Re-thinking Hansel and Gretel
Cleaning up the step-mother's reputation
Posted Oct 13, 2008
I have a particular fondness for the story of Hansel and Gretel. First, there is that soul-warming image of sibling love and protection. Second, there's that feisty young girl, who scouts out every plot against her, solves every problem, and saves her brother. Third, there's that underlying justification of dislike for the step-mother which, for reasons I won't go into, strikes a chord in me. But recently, I've been challenged to re-think this fairy tale. A novel by Fay Weldon, The Step-Mother's Diary, takes a new look at the familiar conflict between step-daughter and step-mother. Novelists and playwrights are often ahead of psychologists in identifying templates of unconscious emotion, and Weldon's chilling re-location of the wickedness in this relationship lhas got me wondering whether Gretel was really so innocent, after all.
Time and time again we are reminded that there is more than one "normal" family structure, but a new register of patterns to mark out common dynamics has been slow to establish itself. Now that families where at least one parent is a stepparent is so common (in the US 8% of children live with a step-parent), it is high time to reconsider the meanings of "stepmother". The associations of "stepmother" with mean, grudging and excluding behaviour have ancient roots in fairytales, and are a source of fascination for psychologists. Bruno Bettelheim believed that the harsh features of the step-mother were shaped by the ambivalence towards the biological mother; the wicked step-mother represented unconscious hatred, fear and resentment towards the mother, who was also loved and idealized. So incompatible were these two images, that the unconscious split them apart, and presented one as the good real mother, and the other as the bad woman who usurped the good mother.
More recent readings of the "wicked step-mother" have been grounded by evolutionary psychology. Here it is suggested that a step-mother has a genetic interest in ousting those children in her family with whom she has no genetic bond. Instead, she wants to clear the decks for her biological offspring, who will then secure all family resources for themselves. While there are many exceptions to this evolutionary "rule" (many step-parents really love their step-children, and being an adoptive parent does not diminish love) there is no doubt that the step-parent/step-child relationship has special complications; while parental abuse is by no means confined to step-parents, but it is more common.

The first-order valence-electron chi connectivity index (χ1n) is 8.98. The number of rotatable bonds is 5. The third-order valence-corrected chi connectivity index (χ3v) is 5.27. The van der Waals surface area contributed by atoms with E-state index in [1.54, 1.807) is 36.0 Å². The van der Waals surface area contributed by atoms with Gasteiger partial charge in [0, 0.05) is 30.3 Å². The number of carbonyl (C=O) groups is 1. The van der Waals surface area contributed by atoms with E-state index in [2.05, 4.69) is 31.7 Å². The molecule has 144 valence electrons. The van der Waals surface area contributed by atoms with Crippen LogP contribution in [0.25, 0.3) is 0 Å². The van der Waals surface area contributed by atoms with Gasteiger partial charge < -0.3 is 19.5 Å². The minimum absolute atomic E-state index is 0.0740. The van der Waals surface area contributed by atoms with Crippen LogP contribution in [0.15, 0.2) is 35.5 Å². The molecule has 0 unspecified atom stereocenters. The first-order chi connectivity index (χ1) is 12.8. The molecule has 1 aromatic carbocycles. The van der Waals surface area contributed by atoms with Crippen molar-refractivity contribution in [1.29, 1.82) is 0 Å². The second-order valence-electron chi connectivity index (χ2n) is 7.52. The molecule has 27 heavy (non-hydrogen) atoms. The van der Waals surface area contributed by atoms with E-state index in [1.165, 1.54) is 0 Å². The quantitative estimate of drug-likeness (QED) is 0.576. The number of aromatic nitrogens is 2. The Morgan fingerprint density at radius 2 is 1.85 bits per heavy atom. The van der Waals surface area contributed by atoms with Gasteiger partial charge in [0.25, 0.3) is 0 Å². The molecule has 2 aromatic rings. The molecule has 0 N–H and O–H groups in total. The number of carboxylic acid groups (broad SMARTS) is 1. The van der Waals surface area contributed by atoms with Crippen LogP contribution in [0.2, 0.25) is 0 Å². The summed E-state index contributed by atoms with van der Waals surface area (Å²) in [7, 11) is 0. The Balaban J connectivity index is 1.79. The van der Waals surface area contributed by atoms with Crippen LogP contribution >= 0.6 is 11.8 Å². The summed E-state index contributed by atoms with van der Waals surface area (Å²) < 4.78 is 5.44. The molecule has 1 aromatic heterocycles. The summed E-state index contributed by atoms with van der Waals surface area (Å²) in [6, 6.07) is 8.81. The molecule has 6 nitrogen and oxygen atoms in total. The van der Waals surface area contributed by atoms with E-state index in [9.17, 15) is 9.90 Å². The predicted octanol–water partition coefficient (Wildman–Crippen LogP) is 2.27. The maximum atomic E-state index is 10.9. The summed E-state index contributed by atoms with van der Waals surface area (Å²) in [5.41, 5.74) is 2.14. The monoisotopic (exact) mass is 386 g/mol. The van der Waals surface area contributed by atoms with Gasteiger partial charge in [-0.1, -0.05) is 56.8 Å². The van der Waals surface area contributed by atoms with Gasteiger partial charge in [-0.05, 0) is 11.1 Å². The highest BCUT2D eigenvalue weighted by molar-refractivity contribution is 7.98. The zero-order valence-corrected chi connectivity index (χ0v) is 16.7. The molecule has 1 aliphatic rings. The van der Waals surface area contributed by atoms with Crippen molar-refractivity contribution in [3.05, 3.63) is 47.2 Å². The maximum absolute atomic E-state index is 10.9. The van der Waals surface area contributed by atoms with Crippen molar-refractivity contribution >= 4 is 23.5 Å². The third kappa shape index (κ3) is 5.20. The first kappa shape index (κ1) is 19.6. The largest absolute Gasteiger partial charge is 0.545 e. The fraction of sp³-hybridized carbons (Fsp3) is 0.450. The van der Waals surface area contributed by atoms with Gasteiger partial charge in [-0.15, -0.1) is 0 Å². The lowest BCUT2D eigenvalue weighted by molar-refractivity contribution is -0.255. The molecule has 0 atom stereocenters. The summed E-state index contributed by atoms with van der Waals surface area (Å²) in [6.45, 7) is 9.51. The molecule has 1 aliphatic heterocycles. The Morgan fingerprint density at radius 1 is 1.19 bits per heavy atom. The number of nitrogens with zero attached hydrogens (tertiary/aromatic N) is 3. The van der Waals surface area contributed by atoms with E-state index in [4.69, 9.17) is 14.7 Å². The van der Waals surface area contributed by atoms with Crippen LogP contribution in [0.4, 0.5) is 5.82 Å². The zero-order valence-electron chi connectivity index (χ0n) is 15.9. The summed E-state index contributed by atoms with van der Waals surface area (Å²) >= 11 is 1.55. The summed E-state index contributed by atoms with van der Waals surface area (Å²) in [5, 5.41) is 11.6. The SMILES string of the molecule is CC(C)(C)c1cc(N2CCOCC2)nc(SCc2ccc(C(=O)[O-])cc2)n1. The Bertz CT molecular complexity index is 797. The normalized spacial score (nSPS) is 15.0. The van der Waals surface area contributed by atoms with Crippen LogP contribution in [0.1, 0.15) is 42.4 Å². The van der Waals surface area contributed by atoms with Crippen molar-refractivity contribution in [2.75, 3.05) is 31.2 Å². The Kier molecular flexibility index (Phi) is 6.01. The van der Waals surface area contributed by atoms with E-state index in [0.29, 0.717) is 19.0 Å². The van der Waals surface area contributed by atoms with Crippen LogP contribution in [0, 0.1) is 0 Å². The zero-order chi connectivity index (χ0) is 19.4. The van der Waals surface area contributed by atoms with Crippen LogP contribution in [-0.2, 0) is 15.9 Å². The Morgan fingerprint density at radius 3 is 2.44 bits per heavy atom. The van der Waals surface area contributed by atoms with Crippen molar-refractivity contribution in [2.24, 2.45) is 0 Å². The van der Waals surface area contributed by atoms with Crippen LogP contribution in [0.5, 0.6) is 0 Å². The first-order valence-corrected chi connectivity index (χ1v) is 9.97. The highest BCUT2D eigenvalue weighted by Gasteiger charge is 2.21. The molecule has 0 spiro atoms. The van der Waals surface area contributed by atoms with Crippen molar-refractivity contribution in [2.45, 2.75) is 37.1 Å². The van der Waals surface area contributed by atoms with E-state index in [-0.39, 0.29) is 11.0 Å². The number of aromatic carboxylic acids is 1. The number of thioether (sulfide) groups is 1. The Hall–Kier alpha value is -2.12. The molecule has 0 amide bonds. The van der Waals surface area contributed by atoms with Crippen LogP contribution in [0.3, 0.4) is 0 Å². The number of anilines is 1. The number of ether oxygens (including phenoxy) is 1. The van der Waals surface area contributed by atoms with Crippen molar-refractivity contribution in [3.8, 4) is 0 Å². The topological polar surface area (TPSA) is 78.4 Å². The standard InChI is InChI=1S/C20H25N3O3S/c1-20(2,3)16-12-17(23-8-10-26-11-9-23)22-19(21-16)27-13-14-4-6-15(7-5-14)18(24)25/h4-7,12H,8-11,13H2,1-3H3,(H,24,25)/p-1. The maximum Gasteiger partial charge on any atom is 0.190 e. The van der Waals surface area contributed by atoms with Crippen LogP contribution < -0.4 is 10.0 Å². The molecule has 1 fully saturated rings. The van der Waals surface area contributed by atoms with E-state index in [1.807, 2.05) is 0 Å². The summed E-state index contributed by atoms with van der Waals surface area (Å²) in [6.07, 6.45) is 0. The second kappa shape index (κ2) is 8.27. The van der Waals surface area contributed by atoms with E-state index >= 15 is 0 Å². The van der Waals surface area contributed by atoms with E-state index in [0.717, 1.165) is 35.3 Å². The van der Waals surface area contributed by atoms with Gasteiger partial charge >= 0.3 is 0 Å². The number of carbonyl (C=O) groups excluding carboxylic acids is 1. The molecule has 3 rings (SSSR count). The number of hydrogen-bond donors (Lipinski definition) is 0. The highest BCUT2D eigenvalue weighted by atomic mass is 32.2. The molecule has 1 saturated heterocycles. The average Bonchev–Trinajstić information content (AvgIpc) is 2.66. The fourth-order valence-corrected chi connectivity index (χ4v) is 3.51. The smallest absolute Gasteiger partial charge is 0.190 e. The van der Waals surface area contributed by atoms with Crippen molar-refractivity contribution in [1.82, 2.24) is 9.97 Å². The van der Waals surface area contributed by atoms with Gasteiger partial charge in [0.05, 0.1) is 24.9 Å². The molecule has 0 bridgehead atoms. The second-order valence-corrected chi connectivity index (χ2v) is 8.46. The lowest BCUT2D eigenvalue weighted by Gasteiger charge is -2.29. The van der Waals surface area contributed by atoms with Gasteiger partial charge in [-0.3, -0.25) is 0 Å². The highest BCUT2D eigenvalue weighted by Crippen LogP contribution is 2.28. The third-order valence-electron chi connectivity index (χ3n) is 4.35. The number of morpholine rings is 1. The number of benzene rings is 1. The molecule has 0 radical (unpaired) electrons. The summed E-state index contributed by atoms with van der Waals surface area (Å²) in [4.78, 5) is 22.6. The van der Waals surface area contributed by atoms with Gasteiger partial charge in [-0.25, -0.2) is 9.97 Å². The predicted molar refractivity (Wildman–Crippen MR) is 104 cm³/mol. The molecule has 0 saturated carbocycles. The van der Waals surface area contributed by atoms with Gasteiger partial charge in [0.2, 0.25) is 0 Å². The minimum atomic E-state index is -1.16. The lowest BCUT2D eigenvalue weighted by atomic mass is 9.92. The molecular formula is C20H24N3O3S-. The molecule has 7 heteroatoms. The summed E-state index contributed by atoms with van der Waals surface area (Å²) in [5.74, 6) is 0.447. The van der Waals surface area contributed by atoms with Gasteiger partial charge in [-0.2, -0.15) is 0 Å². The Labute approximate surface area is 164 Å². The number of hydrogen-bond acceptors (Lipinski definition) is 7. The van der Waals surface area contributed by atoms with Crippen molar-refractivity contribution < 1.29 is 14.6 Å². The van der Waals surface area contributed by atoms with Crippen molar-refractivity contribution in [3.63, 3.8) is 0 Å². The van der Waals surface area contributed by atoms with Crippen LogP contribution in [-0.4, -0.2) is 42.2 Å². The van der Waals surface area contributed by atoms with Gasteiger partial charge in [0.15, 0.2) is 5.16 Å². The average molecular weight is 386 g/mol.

The image of helpless lion cubs being strangled by the male lion who oust the biological father and stakes the position of the alpha male comes to mind. But human children are not helpless. When a new wife enters a family, a teenage daughter may resent her for many reasons. Perhaps she fears her as a potentially wicked step-mother. But perhaps, too, she sees her as a rival for her father's love and attention, and uses all her power of distortion and innuendo to undermine the status and confidence of the unwelcome newcomer. The model offered by the selfish gene is not enough to make sense of conflict in this relationship; we have to bring in the Oedipal story, too, and consider how the step-daughter may be doing her utmost to make the step-mother look bad. This pattern certainly makes sense to the many step-moms whose generous efforts to offer love and warmth are repeatedly spurned. That clever Gretel overpowered two women in order to get back to her loving father, and it may have been only her cunning that made them seem like "witches."